D.C. charter ban

The board of education in Washington, D.C. is considering a moratorium on new charter school while the superintendent develops a master plan for the district.

Members said they would use the master plan to assess whether a proposed charter school would fit the system’s overall needs. The plan would determine, for example, whether more vocational, special education or other specialty schools were needed.

Charters aren’t supposed to fit the needs of “the system.” If they can recruit enough students, that’s a sign they’re providing something parents want. D.C. charters are finding it easy to compete for students with the district’s schools.

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  1. And that just about sums it up…”the needs of the system” are what matters to these people.

    The name of the system should be “Moloch.”

  2. Doug Sundseth says:

    The “need[] of the system”, as defined by the system, is cash for union officers and members. This is either orthogonal or antithetical to the “need of the customers”.

    We have set up a system of perverse incentives for schools. If a school performs badly, clearly it needs more money. Thus, the way to get more money is to perform badly.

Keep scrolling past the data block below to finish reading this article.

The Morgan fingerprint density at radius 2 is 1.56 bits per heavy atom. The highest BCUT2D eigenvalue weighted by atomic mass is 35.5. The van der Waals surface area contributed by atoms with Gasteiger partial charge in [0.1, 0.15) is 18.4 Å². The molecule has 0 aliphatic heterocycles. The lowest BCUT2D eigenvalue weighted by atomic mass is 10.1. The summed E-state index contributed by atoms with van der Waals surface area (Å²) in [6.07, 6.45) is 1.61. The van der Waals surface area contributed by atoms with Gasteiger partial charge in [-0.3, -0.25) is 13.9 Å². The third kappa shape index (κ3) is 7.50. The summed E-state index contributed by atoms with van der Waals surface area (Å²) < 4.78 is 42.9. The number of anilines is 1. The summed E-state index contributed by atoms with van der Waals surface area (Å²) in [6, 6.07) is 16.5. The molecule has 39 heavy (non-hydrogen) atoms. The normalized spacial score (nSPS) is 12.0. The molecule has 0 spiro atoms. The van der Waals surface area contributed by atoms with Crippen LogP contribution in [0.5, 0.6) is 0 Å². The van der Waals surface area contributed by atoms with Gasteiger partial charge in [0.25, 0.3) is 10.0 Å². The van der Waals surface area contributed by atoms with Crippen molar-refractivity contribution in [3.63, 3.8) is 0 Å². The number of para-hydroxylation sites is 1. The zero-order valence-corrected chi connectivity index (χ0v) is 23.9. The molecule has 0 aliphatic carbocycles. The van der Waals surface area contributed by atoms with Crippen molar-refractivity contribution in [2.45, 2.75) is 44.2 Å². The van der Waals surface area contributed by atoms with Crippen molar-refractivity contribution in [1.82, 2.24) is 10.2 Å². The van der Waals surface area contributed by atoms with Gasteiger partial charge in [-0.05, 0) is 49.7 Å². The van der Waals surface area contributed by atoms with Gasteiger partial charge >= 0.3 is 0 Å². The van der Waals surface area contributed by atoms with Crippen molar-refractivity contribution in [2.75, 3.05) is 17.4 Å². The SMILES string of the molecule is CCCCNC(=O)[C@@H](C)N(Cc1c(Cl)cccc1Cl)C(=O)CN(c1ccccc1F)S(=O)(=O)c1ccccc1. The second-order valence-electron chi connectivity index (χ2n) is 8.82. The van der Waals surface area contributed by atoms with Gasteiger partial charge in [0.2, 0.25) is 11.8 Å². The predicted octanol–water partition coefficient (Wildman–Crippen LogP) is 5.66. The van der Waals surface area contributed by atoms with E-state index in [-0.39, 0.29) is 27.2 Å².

It is exactly these incentives that have been changed with charter schools. Some charter schools will fail in great, flaming disasters, but better that than the great, flaming, and continuing disasters that are bad traditional schools.

    Real businesses go through hard patches that require them to either discern what actually works or collapse. It’s time we put our schools through a few hard patches and allowed the incompetent ones to collapse too.

  3. What consistently confounds me it that the people who run things like school systems constantly rail against “irrational” beliefs, like those of the religious, and then put faith in themselves, or people like them, to be able to determine what thousands of individuals need more accurately than those individuals. That is certainly an irrational belief, since it relies on the faith that a person (or small group) is fantastically more intelligent than thousands of people.

  4. What’s irrational about self-interest or the current public education system? Given the fact of human self-interest and the uncertainty and manipulable nature of the electoral process the current state of the public education system is inevitable.